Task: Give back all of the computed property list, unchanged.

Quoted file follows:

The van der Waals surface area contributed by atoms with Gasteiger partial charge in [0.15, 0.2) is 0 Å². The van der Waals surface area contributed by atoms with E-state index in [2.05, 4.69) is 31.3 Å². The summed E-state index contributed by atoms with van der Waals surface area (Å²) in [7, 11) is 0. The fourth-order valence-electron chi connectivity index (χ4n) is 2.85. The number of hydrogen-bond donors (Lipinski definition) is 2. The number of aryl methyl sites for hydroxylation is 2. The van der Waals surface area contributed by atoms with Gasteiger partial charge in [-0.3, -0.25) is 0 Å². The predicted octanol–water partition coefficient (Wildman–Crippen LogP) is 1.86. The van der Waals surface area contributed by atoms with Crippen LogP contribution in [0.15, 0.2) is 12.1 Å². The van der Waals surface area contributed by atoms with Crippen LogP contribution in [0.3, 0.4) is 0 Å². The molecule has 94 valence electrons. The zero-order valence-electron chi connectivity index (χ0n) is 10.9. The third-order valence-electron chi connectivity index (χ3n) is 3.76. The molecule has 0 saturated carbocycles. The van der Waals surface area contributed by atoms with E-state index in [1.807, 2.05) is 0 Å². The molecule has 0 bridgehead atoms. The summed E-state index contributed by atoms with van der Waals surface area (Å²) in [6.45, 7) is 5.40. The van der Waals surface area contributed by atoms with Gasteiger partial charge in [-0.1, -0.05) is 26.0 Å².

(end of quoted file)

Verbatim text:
The van der Waals surface area contributed by atoms with Gasteiger partial charge in [0.15, 0.2) is 0 Å². The van der Waals surface area contributed by atoms with E-state index in [2.05, 4.69) is 31.3 Å². The summed E-state index contributed by atoms with van der Waals surface area (Å²) in [7, 11) is 0. The fourth-order valence-electron chi connectivity index (χ4n) is 2.85. The number of hydrogen-bond donors (Lipinski definition) is 2. The number of aryl methyl sites for hydroxylation is 2. The van der Waals surface area contributed by atoms with Gasteiger partial charge in [-0.3, -0.25) is 0 Å². The predicted octanol–water partition coefficient (Wildman–Crippen LogP) is 1.86. The van der Waals surface area contributed by atoms with Crippen LogP contribution in [0.15, 0.2) is 12.1 Å². The van der Waals surface area contributed by atoms with Crippen LogP contribution in [0.3, 0.4) is 0 Å². The molecule has 94 valence electrons. The zero-order valence-electron chi connectivity index (χ0n) is 10.9. The third-order valence-electron chi connectivity index (χ3n) is 3.76. The molecule has 0 saturated carbocycles. The van der Waals surface area contributed by atoms with E-state index in [1.807, 2.05) is 0 Å². The molecule has 0 bridgehead atoms. The summed E-state index contributed by atoms with van der Waals surface area (Å²) in [6.45, 7) is 5.40. The van der Waals surface area contributed by atoms with Gasteiger partial charge in [-0.1, -0.05) is 26.0 Å².